Make it a good day.  And enjoy the holiday.

Mark

The Fallacy of Matching Majors with Careers

It seems that most of the talk in recent months about the ROI (return on investment) of a college degree from a given institution has been focused on the degree to which new graduates from that institution can get well-paying jobs related to their major.  For liberal arts colleges and those of us who believe in the importance of a well-rounded education, the whole idea of assuming an inherent connection between major choice and career seems problematic.  Not only are there plenty of majors that don’t have a natural correlate on the job market (e.g., philosophy majors come to mind), but we are also regularly bombarded with the claims that individuals in today’s world will hold multiple jobs in multiple professions over the course of their working careers. Thus it seems odd to suggest that a college’s effectiveness could be pinned to the proportion of graduates who have landed jobs in their field within six months of graduation.

One data point from our survey of recent graduates seems to highlight this conundrum. Nine months after a class of seniors graduates, we ask them to complete a survey that asks a variety of questions about their current status, the degree to which their Augustana experience helped prepare them for their present circumstance, and the degree to which they believe that they are on the right long-term path.

One of the questions we asked our 2012 graduates last spring (about nine months after they had received their BA degrees from Augustana) was:

“Have your long-term professional goals changed since you graduated from Augie?”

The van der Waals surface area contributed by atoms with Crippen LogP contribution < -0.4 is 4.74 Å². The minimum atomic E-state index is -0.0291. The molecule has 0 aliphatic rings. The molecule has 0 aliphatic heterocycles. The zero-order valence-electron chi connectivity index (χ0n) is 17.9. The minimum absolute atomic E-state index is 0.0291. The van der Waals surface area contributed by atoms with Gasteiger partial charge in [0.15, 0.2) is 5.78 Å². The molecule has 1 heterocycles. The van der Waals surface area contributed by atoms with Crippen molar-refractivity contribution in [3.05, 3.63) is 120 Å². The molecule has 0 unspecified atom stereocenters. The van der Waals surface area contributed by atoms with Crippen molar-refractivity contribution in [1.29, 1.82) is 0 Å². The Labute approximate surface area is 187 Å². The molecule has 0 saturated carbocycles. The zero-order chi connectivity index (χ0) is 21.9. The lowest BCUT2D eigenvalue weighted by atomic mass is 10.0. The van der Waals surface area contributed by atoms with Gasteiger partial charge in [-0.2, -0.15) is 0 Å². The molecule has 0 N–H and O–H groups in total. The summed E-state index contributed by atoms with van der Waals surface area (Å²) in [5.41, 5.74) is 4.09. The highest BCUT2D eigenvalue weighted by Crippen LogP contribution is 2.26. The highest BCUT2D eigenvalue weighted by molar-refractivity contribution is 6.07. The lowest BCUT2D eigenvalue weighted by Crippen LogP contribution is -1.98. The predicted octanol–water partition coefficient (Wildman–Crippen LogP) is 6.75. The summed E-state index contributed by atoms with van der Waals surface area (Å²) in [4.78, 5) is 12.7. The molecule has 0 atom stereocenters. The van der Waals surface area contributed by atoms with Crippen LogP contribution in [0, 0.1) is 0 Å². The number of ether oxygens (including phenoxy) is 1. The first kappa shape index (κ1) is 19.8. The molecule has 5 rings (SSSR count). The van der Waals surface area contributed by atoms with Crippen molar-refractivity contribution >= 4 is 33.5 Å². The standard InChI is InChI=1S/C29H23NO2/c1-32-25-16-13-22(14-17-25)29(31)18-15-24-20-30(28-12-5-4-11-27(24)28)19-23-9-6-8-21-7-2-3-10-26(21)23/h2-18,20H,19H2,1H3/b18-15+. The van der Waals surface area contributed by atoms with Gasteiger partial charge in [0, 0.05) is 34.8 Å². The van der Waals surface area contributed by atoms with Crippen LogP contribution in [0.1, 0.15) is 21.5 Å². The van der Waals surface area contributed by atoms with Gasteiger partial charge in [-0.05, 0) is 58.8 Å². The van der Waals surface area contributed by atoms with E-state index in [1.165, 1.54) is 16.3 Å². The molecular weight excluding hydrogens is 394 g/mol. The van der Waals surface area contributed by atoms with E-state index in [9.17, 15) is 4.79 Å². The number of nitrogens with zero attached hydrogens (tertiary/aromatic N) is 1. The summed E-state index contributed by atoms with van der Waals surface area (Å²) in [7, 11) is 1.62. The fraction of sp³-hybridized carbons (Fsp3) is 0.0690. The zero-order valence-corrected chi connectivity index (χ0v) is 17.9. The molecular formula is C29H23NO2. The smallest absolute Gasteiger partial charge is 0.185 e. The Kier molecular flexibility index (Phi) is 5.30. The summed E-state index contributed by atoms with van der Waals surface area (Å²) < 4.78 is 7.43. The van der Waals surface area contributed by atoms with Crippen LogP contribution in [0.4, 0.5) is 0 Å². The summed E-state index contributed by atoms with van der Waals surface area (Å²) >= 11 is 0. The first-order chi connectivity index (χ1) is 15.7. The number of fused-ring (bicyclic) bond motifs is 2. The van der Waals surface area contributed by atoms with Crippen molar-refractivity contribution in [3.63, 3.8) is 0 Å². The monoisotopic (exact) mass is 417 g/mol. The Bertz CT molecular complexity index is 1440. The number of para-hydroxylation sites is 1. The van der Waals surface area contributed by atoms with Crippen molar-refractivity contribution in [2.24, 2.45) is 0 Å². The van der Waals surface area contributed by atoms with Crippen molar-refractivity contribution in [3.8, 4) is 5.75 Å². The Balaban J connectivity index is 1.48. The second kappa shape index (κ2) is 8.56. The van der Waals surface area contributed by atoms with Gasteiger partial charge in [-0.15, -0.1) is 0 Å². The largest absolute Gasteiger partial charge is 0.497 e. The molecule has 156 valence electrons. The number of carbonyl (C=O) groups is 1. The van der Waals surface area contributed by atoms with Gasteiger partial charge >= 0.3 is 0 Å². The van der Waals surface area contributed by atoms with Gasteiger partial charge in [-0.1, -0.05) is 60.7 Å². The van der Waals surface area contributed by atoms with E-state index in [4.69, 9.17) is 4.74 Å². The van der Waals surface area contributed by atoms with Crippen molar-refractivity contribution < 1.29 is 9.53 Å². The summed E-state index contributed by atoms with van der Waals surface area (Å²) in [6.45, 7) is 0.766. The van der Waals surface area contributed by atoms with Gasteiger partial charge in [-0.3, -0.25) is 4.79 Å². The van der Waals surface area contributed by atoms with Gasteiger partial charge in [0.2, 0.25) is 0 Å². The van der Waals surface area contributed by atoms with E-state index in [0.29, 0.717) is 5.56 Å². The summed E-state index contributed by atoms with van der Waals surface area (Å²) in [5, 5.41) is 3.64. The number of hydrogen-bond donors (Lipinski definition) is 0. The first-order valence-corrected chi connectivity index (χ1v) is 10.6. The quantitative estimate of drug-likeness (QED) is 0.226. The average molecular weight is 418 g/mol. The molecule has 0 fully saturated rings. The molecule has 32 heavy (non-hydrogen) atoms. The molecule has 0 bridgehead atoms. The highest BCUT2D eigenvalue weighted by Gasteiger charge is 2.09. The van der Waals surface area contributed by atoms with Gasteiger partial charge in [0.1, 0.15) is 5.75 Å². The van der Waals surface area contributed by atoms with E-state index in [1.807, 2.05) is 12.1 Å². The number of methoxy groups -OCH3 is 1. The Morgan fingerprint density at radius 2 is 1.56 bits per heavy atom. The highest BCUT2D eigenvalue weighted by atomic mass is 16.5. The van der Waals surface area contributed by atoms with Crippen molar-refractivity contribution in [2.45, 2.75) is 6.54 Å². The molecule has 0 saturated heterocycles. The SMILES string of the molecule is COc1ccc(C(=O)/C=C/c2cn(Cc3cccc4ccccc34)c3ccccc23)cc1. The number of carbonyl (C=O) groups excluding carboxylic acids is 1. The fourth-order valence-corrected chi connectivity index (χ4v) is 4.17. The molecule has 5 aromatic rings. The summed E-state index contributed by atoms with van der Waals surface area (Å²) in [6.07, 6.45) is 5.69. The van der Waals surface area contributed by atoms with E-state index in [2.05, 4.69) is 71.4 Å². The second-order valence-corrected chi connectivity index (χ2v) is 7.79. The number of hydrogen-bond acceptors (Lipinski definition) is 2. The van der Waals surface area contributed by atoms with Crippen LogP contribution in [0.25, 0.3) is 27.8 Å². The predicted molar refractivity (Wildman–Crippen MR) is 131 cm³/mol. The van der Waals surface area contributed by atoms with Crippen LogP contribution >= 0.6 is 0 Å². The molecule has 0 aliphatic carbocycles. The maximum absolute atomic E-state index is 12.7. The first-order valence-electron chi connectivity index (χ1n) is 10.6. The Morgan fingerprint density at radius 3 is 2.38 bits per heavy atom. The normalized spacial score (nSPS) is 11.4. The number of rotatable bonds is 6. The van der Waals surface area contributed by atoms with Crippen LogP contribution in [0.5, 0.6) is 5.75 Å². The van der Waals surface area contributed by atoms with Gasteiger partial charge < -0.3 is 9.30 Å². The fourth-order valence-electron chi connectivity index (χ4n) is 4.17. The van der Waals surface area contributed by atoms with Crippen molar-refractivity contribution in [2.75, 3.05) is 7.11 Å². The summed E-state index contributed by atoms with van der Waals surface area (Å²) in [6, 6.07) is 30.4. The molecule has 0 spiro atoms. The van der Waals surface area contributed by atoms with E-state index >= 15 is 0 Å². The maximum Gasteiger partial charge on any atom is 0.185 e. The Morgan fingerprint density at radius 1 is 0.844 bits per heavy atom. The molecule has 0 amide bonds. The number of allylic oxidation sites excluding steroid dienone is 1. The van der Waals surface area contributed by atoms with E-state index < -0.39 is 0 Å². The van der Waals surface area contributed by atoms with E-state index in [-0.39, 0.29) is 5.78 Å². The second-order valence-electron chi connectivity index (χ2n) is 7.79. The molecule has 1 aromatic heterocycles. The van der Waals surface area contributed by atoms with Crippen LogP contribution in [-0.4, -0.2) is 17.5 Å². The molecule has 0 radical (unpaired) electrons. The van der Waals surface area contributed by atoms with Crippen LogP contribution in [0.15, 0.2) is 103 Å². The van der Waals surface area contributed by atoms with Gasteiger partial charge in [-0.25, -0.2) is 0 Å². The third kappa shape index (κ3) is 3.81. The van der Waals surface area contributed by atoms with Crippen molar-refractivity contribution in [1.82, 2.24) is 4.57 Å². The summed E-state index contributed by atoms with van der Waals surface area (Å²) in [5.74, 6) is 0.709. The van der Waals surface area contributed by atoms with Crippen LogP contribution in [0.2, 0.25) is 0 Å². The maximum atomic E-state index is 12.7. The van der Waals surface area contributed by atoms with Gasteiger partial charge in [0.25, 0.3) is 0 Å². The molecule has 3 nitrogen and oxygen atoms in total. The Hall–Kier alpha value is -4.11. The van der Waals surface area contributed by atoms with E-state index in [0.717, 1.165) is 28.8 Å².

The distribution of responses was revealing.

Not at all

48%

A little

21%

Somewhat

20%

Substantial

4%

Completely

3%

In other words, fewer than 50% of the 2012 graduating class considered themselves on the exact same long-term path that they were on when they walked across the stage to collect their diplomas.  In addition, over a quarter of the respondents said that their long-term goals had changed “somewhat,” “substantially,” or “completely.”

I believe the result of this single question holds critical implications for our efforts to best prepare our students to succeed after college.  First of all, this finding supports what we already know to be true – many of our students are going to change their long-term goals during their first several years after graduation. This is what happens to young people during their first foray into the world of working adulthood. We would be foolish to tie ourselves too tightly to a data point that doesn’t allow for these natural developments in the life a young adult.

Second, rather than mere job or graduate school placement, we would be smart to begin thinking about our students’ post-graduate success in terms of direction and momentum. Our students need to develop a clear sense of direction in order to decide what the best “next step” is for them. In addition, our job is to help them know when to take that “next step,” whether it be getting into the right graduate school or finding the right job or taking advantage of a once-in-a-lifetime opportunity that will better position them to move in the direction they have chosen for themselves. If we can do that, then no matter what happens to our students in the years after they graduate, they will be better able to succeed in the face of life’s inevitable challenges.

In concert with a sense of direction, our students need momentum.  This momentum should be self-perpetuating, cultivated by the right mix of motivations to handle setbacks and success. More importantly, it needs to be strong enough to thrive in the midst of a change in direction. This means that we develop their ability to be autonomous while holding themselves to high standards.  It means that they know how to be strategic in staying true to themselves and their goals no matter the distractions that might appear.

This doesn’t mean that we shouldn’t care about our students’ success in applying to graduate school or entry-level jobs in a given profession. On the contrary, we absolutely should care about statistics like these – especially if they support a student’s chosen direction and momentum.  But we should remember that a successful life isn’t etched in stone upon graduation from college.  And we should have the courage to track our students’ life trajectory in a way that doesn’t limit both us and them.

Make it a good day,

Mark